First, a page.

Jan Hus (1369–1415) was a Roman Catholic priest in Bohemia (located in modern-day Czech Republic) who became a pre-Protestant Reformation reformer of the church. Hus (also spelled Huss) earned a doctorate degree and became the preacher at the Bethlehem Chapel in Prague. The more he studied the Bible, the more he noticed a sharp divergence between what the Bible teaches and what the Roman Catholic Church practiced. Reading the writings of John Wycliffe further influenced Jan Hus in an anti-Catholic direction.
Bucking church directives, Jan Hus began to preach his sermons at Bethlehem Chapel in the Czech language instead of Latin. He also began teaching against Roman Catholic abuses at the University of Prague. These actions led to a conflict with Hus and his followers on one side and the Roman Catholic Church and Holy Roman Empire on the other. No significant consequences befell Hus, however, due to the fact that the Bohemian king supported him.
The conflict between Hus and the Roman Catholic Church greatly intensified when antipope John XXIII authorized the selling of indulgences to raise money for a military conflict against a rival pope claimant. Hus began preaching against the papacy itself, emphasizing the authority of the Bible and the fact that Christ alone is the head of the church. Due to political pressure from Rome, the king of Bohemia could no longer protect Hus, and Hus was officially excommunicated.
In 1412, Jan Hus was commanded by Holy Roman Emperor Sigismund to come to Constance, Germany, and appear before the Council of Constance. Hus was guaranteed safe passage, but, when he arrived, he was arrested and imprisoned. A mock trial occurred, and, when Hus refused to recant his teachings, he was burned at the stake as a heretic. It is said that his last words were, “Lord Jesus, I endure this cruel death for you. I ask you to have mercy on my enemies.”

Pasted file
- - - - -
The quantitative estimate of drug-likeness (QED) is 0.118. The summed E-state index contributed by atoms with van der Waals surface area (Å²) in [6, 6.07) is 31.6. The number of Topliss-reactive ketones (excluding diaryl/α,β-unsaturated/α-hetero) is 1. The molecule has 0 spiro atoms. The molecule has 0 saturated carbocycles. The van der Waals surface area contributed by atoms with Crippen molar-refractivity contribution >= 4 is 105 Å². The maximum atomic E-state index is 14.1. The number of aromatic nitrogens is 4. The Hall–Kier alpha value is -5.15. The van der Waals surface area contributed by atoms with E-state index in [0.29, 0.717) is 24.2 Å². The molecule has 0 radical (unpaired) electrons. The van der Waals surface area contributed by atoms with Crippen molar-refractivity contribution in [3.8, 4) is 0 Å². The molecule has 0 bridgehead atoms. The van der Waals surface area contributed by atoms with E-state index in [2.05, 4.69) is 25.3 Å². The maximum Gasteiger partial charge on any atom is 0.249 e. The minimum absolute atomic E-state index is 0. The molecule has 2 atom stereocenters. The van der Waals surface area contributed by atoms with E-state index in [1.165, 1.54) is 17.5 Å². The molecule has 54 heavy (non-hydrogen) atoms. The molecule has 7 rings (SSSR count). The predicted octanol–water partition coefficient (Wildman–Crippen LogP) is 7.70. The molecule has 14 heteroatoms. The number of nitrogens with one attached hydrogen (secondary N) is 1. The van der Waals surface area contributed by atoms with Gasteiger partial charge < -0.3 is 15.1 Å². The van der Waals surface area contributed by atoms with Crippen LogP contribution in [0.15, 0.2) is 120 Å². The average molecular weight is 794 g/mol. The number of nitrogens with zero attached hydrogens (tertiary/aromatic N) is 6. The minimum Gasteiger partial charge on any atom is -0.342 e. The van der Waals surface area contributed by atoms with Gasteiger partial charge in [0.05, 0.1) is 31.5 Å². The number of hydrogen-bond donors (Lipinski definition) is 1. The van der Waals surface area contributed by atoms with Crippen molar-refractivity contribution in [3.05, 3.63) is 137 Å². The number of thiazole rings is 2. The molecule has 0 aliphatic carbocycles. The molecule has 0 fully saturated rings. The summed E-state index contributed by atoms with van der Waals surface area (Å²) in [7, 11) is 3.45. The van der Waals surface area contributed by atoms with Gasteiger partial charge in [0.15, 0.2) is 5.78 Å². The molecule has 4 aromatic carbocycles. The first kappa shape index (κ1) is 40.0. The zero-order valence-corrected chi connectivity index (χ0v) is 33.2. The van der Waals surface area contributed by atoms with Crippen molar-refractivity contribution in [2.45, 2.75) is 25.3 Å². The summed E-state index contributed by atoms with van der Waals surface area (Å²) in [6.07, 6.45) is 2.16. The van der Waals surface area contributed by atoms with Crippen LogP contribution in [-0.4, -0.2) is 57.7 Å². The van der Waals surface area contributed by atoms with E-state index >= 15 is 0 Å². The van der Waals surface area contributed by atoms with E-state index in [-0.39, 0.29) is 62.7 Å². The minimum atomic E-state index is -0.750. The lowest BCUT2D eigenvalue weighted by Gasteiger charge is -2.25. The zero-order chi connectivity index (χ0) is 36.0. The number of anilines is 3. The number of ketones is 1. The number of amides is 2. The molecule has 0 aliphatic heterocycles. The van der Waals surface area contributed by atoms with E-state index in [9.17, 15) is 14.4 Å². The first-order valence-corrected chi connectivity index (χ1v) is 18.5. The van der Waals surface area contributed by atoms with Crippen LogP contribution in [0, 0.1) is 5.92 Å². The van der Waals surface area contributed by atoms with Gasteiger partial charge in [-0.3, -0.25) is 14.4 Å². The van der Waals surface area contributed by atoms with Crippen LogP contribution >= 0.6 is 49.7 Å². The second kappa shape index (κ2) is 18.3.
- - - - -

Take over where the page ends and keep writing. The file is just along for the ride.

The followers of Jan Hus, known as Hussites, continued, expanded, and intensified the rebellion against the Roman Catholic Church. The popes pronounced a series of crusades against the Hussites, which became known as the Hussite Wars. Each of the four crusades between 1419 and 1434 met with defeat at the hands of the Hussites. Within 100 years, nearly 90 percent of Bohemians were Hussite Christians.
The writings of Jan Hus against the selling of indulgences influenced Martin Luther and other early Protestant Reformers. It is incorrect to refer to Jan Hus as a Protestant, however, as he held to many Roman Catholic beliefs despite his strong opposition to papal authority and the selling of indulgences. Jan Hus set a tremendous example of refusing to submit to any authority that violates the teaching of Scripture. In that example, he is to be remembered and followed.